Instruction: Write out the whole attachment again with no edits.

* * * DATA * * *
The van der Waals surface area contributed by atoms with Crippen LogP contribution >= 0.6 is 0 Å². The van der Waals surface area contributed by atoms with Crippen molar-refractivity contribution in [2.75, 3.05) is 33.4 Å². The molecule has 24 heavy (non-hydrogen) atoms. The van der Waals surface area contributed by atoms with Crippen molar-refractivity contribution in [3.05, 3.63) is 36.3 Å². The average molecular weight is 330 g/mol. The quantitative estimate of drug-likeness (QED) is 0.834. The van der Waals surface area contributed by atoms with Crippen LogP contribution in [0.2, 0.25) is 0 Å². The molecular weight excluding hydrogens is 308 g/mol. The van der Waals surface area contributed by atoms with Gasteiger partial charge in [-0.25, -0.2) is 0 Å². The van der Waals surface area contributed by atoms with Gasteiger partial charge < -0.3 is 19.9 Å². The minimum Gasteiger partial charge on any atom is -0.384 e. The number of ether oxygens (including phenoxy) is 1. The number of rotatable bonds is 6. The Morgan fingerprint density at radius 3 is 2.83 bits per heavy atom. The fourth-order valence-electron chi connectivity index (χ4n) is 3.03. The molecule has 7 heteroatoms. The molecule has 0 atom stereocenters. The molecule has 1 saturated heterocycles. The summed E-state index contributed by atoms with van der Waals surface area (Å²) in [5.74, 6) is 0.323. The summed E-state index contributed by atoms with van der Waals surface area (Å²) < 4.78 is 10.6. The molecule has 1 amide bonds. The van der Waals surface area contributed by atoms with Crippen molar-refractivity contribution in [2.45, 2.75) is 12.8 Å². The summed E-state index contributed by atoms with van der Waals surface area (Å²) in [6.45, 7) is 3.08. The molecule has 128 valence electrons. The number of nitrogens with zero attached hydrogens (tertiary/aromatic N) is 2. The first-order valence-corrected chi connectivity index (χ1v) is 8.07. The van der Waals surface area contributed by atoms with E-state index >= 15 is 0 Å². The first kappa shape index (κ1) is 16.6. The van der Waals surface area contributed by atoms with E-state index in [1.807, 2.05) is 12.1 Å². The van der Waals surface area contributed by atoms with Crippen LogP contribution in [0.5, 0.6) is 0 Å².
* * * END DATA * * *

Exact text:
The van der Waals surface area contributed by atoms with Crippen LogP contribution >= 0.6 is 0 Å². The van der Waals surface area contributed by atoms with Crippen molar-refractivity contribution in [2.75, 3.05) is 33.4 Å². The molecule has 24 heavy (non-hydrogen) atoms. The van der Waals surface area contributed by atoms with Crippen molar-refractivity contribution in [3.05, 3.63) is 36.3 Å². The average molecular weight is 330 g/mol. The quantitative estimate of drug-likeness (QED) is 0.834. The van der Waals surface area contributed by atoms with Crippen LogP contribution in [0.2, 0.25) is 0 Å². The molecular weight excluding hydrogens is 308 g/mol. The van der Waals surface area contributed by atoms with Gasteiger partial charge in [-0.25, -0.2) is 0 Å². The van der Waals surface area contributed by atoms with Gasteiger partial charge < -0.3 is 19.9 Å². The minimum Gasteiger partial charge on any atom is -0.384 e. The number of ether oxygens (including phenoxy) is 1. The number of rotatable bonds is 6. The Morgan fingerprint density at radius 3 is 2.83 bits per heavy atom. The fourth-order valence-electron chi connectivity index (χ4n) is 3.03. The molecule has 7 heteroatoms. The molecule has 0 atom stereocenters. The molecule has 1 saturated heterocycles. The summed E-state index contributed by atoms with van der Waals surface area (Å²) in [5.74, 6) is 0.323. The summed E-state index contributed by atoms with van der Waals surface area (Å²) < 4.78 is 10.6. The molecule has 1 amide bonds. The van der Waals surface area contributed by atoms with Crippen molar-refractivity contribution in [2.45, 2.75) is 12.8 Å². The summed E-state index contributed by atoms with van der Waals surface area (Å²) in [6.45, 7) is 3.08. The molecule has 128 valence electrons. The number of nitrogens with zero attached hydrogens (tertiary/aromatic N) is 2. The first-order valence-corrected chi connectivity index (χ1v) is 8.07. The van der Waals surface area contributed by atoms with E-state index >= 15 is 0 Å². The first kappa shape index (κ1) is 16.6. The van der Waals surface area contributed by atoms with E-state index in [1.807, 2.05) is 12.1 Å². The van der Waals surface area contributed by atoms with Crippen LogP contribution in [0.5, 0.6) is 0 Å².